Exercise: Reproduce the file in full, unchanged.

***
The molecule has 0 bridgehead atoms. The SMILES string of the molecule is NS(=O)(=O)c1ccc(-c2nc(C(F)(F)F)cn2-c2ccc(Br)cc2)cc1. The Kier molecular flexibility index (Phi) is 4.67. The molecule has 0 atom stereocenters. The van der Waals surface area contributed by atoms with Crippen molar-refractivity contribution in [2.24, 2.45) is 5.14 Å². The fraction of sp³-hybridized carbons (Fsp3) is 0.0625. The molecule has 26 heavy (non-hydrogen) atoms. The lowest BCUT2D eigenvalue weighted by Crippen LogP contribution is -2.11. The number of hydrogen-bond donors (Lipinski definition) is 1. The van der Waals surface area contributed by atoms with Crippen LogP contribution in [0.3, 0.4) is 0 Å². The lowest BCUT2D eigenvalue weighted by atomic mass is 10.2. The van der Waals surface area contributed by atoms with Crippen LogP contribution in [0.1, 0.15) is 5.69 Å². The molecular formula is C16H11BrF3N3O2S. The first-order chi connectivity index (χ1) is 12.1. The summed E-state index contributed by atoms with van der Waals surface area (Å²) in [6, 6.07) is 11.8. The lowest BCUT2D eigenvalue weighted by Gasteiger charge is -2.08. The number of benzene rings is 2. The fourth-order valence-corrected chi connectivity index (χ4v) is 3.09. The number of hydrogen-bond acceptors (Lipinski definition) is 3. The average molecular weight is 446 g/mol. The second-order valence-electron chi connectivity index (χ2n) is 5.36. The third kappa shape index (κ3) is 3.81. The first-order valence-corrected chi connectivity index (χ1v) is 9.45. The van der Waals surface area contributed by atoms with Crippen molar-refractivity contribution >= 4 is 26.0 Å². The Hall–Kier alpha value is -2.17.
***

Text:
The molecule has 0 bridgehead atoms. The SMILES string of the molecule is NS(=O)(=O)c1ccc(-c2nc(C(F)(F)F)cn2-c2ccc(Br)cc2)cc1. The Kier molecular flexibility index (Phi) is 4.67. The molecule has 0 atom stereocenters. The van der Waals surface area contributed by atoms with Crippen molar-refractivity contribution in [2.24, 2.45) is 5.14 Å². The fraction of sp³-hybridized carbons (Fsp3) is 0.0625. The molecule has 26 heavy (non-hydrogen) atoms. The lowest BCUT2D eigenvalue weighted by Crippen LogP contribution is -2.11. The number of hydrogen-bond donors (Lipinski definition) is 1. The van der Waals surface area contributed by atoms with Crippen LogP contribution in [0.3, 0.4) is 0 Å². The lowest BCUT2D eigenvalue weighted by atomic mass is 10.2. The van der Waals surface area contributed by atoms with Crippen LogP contribution in [0.1, 0.15) is 5.69 Å². The molecular formula is C16H11BrF3N3O2S. The first-order chi connectivity index (χ1) is 12.1. The summed E-state index contributed by atoms with van der Waals surface area (Å²) in [6, 6.07) is 11.8. The lowest BCUT2D eigenvalue weighted by Gasteiger charge is -2.08. The number of benzene rings is 2. The fourth-order valence-corrected chi connectivity index (χ4v) is 3.09. The number of hydrogen-bond acceptors (Lipinski definition) is 3. The average molecular weight is 446 g/mol. The second-order valence-electron chi connectivity index (χ2n) is 5.36. The third kappa shape index (κ3) is 3.81. The first-order valence-corrected chi connectivity index (χ1v) is 9.45. The van der Waals surface area contributed by atoms with Crippen molar-refractivity contribution >= 4 is 26.0 Å². The Hall–Kier alpha value is -2.17.